[LMB] OT: ISO Calibrated Book Recommendations

Rachel Ganz rachel at compromise.fsnet.co.uk
Thu Aug 30 14:47:29 BST 2007

 --- Rachel Ganz <rachel at compromise.fsnet.co.uk> wrote:
 > I have read all of Heyer, it is still among my favoured chicken soup reading, but:
 > when I got one of her books out on tape (Venetia), I found it embarrassingly bad to listen to.
 Really?  I am astounded. Mostly because I love that book; was it the cadence, the subject matter,
 or something else that was a problem?  are you sure it wasn't just a bad reading?

[RG] I loved the book, but the reading pointed out what a mannered piece of froth it was. In the same way that  Heyer's views on class can be happily ignored while you're in the book, reading allowed bumped it into reality, and I realised that it didn't have quite the depth of character to support the froth. A bit like a beautifully painted stage set, but the reading aloud made it painfully obvious that it was merely painted wood, rather than a real building.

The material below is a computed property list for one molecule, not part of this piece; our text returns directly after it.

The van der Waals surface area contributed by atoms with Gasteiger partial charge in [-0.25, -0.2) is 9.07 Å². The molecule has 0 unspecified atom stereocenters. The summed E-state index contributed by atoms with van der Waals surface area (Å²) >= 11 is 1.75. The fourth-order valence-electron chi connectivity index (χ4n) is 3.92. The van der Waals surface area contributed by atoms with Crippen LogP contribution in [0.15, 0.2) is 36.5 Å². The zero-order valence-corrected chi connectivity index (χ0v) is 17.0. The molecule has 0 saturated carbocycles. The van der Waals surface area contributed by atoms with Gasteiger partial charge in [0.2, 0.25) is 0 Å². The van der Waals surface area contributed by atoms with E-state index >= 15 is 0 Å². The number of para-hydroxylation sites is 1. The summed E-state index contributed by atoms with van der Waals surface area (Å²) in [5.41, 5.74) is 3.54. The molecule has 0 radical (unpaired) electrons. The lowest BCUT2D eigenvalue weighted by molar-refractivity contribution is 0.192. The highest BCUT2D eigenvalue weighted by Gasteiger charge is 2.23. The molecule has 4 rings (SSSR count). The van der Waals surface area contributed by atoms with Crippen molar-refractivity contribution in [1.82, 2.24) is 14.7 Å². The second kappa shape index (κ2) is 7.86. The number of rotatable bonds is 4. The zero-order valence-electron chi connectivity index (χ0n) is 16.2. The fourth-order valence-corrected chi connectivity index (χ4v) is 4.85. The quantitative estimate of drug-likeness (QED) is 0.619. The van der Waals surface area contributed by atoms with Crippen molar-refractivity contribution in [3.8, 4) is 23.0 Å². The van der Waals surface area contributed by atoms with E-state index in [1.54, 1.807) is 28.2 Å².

> The silent voices inside my head did not survive a real person.
 Was it the contrast, then?
[RG] I suppose it's because I read so fast that I don't notice a lot of the inherent absurdities, but when you listen, you listen at a different pace, and you have time to think about it all.

 > Have any other listees suffered disillusionment through reading aloud (another example of this
 > for me is Armistead Maupin).
 Not with the book per se, but I've been appalled by some of the really bad readings I've come
 across.  And these people do it professionally!  The worst was Dorothy Dunnett's "Dolly and the
 Bird of Paradise", in which the narrator/protagonist is from Glasgow, with a local accent; and the
 reader had an accent that sounded to me like New Jersey.  And never the twain shall meet.
 But the fault was definitely not in the book. I was disillusioned about audio books and those who
 read them, not the original prose.

[RG} Several people have recommended Dunnett to me (if you like Heyer, you'll love...) and I never managed to persist long enough

Brevity, clarity and cups of tea

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